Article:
Am I Really Good Enough?

Guest author Frances Wilson considers a question we all ask ourselves from time to time, sometimes more frequently than we should…

Am I Really Good Enough?

  • Am I good enough to pass this exam?
  • Good enough to compete in that festival?
  • Play in that concert?
  • To be a piano teacher?

Society sets targets for us which are ingrained from the moment we enter primary school. Will I make the grade? What if I get the answer wrong? From an early age we are programmed to measure ourselves and our progress against the expectations of others and unseen external forces.

As pianists we tend to spend a lot of time alone, with just the instrument and (mostly) dead composers for companions. Practising and studying alone, it is easy to start questioning our abilities: a bad practise session can leave one wondering, “can I actually play the piano?”

In addition to our own self-doubt, the opinions of others (in particular teachers and mentors) can have a marked effect on our self-esteem which may colour the way we approach our music making. In extreme cases, when one is subjected to very negative feedback, this can lead to stress which manifests itself in both emotional and physical symptoms such as depression, tendonitis and focal dystonia. Even in less extreme instances, negative comments about our playing can affect our day-day-to relationship with the piano.

Learning confidence and to be trusting of one’s musical self are important aspects of one’s development as a musician.

I see this in my students, most of whom are now teenagers who are beginning to make important decisions about future study and even post-school careers. Very used to being spoon-fed and “nudged” into the “right” direction by teachers and parents, they are less certain when asked to make decisions about their music.

They want reassurance that they are playing in the “right” way, that they are “good enough” to pass their next grade exam. They want to know how their peers are progressing, who has passed this or that exam and with what mark. A Merit? A Distinction?

They talk about others being “better” than them, while I hasten to point out that a student who is working towards Grade 7 or 8 is not “better”, simply more “advanced”.

Their anxieties cause them to lose sight of what I consider to be the most important aspect of music making: communication.

My Story…

I shared many of my students’ anxieties; and many of the issues I’ve carried into adulthood stem from unhelpful comments by teachers at school and feeling at a disadvantage because I did not study music at university or conservatoire. Add to that, a long absence from the piano post-university when I was occupied with other things: career and family.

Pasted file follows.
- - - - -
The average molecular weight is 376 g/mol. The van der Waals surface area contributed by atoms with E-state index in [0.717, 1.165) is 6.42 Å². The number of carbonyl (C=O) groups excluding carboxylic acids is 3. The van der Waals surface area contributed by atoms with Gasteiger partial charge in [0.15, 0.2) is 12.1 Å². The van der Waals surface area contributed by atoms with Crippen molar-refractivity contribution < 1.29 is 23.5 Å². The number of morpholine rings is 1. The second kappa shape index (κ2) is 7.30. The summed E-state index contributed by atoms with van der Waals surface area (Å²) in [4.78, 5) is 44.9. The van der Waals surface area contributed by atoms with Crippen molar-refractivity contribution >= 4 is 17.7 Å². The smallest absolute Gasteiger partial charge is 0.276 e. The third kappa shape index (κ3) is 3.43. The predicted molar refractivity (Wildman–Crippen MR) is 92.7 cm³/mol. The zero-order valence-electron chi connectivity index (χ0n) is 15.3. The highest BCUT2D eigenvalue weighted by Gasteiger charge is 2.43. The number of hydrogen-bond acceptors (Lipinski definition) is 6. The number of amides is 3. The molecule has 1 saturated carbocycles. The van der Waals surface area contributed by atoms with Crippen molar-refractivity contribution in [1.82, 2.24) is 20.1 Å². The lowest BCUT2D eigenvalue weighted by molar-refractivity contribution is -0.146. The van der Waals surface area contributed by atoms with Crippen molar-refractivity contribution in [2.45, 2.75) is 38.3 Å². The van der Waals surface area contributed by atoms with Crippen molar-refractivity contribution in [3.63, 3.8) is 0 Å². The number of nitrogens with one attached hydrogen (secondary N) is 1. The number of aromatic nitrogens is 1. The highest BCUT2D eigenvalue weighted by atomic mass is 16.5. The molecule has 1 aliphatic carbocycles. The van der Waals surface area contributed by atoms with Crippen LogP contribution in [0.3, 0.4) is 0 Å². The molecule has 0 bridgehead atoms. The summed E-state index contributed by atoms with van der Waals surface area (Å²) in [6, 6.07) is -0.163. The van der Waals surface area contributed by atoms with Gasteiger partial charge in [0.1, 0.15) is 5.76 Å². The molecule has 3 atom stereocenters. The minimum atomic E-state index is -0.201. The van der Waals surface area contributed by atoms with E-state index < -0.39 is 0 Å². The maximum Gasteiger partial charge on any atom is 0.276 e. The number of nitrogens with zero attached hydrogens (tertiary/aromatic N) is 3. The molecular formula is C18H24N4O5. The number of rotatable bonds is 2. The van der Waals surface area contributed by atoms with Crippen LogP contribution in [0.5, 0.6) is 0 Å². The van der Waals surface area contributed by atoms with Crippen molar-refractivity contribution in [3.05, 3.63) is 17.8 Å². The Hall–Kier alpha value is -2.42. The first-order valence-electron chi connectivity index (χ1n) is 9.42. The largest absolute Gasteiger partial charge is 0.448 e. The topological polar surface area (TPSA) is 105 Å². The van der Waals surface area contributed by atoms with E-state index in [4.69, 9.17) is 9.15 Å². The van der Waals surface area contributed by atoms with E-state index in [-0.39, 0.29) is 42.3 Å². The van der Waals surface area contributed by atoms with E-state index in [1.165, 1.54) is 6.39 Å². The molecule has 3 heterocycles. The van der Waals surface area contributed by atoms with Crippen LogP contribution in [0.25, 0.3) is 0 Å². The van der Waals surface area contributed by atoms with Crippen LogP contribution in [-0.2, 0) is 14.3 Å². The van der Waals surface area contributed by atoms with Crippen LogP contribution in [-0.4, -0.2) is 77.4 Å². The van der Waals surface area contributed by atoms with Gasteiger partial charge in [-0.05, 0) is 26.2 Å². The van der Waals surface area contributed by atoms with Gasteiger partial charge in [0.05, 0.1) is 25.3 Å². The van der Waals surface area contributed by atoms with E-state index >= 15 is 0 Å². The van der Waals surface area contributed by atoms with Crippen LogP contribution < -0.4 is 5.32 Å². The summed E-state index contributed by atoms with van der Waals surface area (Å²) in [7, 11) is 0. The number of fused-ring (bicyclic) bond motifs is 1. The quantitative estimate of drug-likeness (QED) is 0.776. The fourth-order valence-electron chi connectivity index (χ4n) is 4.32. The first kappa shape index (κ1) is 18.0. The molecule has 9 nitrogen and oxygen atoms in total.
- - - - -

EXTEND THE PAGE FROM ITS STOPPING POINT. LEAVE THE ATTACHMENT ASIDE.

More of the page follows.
When I returned to the piano in my late 30s, I did so with a vengeance, soaking up repertoire, concerts, recordings, films and books on the subject. I even befriended a few professional pianists. And this is where the trouble started…

I began to compare myself to these people, to measure my own reasonably competent efforts at the piano against pianists who had the training, the mindset, and that magic secret ingredient which set them apart from the rest of us.

I wanted to attempt the same repertoire, walk across the concert platform with the same special brand of sang-froid, and play beautifully. Just like they did. I assumed these people were unassailable, that they never suffered from self-doubt, nor ever asked “am I good enough”?

Of course, there is nothing wrong with drawing inspiration from these people and the music they make. Indeed, inspiration is a wondrous resource, which drives us to explore, create and achieve. But by constantly measuring myself against the achievements of others, I found I was continually frustrated by my own progress, or lack thereof, and regularly wondered if I was indeed “good enough”.

Recently, however, I’ve reached a state of acceptance, and I’ve stopped wishing I could do what they do. Because I am doing what they do, in my own way – through my varied musical activities from teaching to concert reviewing and blogging. I’ve performed in concerts, organised and promoted concerts.

I make and share music in a way which suits me and my capabilities, and I get a tremendous amount of pleasure from doing so.

How to feel you are good enough……

  • Don’t constantly compare yourself to others
  • Don’t deify the composers, professional musicians, or the music
  • Don’t set yourself unrealistic targets – this can lead to over-practising, stress, tension and physical injury
  • Choose repertoire which you enjoy playing, not because someone said “you should learn this!”
  • Don’t blindly follow the advice of teachers, colleagues or friends. Be questioning and inquisitive. One person’s method may not suit you.
  • Enjoy and appreciate the positive endorsements of teachers, colleagues and friends